I've been MTBing for over two years now, and enjoy the more technical aspect of the sport. I've avoided Croom all this time because (for me) it is over twice as far as Alafia and Boyette, and Santos is not much further. I've heard that it is a non-technical sand-pit that only rides well when everything else is too wet to ride.
That last statement is certainly true. Croom rides very
well when wet! I was expecting a sandy version of WTA- never-ending twisty trails through scrub-brush. What I found was much better- elevation change! MTX-style trails with downhills long enough to make and maintain high speeds, series of rollers long enough to pump and/or jump through, banked turns that let you keep speed up, and climbs long enough that I didn't want to simply stand up and charge to the top.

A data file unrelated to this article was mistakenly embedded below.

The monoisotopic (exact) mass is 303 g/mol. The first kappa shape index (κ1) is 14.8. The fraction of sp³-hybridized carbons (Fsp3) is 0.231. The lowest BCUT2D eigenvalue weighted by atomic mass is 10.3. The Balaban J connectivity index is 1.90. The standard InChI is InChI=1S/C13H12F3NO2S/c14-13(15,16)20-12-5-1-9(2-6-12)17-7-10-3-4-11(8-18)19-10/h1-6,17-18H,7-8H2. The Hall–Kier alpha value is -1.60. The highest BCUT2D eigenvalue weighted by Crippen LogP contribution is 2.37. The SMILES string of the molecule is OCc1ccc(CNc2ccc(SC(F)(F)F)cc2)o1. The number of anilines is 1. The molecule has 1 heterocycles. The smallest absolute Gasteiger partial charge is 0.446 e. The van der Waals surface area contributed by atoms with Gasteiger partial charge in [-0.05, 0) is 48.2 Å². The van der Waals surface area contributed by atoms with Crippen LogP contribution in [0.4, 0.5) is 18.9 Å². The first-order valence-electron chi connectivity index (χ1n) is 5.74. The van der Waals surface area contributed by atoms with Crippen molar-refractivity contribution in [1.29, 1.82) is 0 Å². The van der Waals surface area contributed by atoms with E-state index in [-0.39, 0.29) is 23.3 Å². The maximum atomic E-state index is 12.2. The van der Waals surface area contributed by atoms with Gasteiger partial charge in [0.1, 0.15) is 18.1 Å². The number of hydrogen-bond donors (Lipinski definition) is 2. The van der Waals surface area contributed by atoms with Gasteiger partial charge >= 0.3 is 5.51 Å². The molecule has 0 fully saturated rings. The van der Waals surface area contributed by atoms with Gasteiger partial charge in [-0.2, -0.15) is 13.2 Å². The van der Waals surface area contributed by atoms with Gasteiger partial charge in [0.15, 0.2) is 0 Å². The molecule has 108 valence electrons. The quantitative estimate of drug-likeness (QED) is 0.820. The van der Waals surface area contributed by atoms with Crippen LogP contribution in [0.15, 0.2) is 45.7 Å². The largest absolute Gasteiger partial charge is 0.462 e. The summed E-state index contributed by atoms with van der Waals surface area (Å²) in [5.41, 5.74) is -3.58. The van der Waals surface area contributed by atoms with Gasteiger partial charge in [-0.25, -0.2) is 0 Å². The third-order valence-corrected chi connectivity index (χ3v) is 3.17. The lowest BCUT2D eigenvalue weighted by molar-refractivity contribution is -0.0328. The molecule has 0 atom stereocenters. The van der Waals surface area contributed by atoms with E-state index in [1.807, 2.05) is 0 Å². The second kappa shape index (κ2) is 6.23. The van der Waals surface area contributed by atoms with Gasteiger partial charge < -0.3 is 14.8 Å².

The blue pits were a blast. Sure, they're not the most technical terrain in FL, but they offer a lot of fun without a ton of penalty for failure. No falling off of cliffs or smacking into a boulder. I only rode the main trail through this part of the system (from end to end and back again), but noticed a lot of smaller, less traveled trails that made interesting use of the terrain.
My g/f and I rode through the forest under constant threat of rain. Thunder boomed nearby the entire time, and the clouds gave very welcome shade from the afternoon heat. A storm-fueled cool breeze blew through often enough, and towards the end of our ride a light drizzle cooled us off until we got onto Nobleton Rd. We road Nobleton to Croom and then back to the #3 parking lot. The wide dirt road was the most exhausting part of the whole ride!
Two years later, I finally realize what everyone is keeping quiet about. Whenever it's too wet to ride anywhere else, I'll be riding in that
forest. Maybe even when it's dry, once in a while...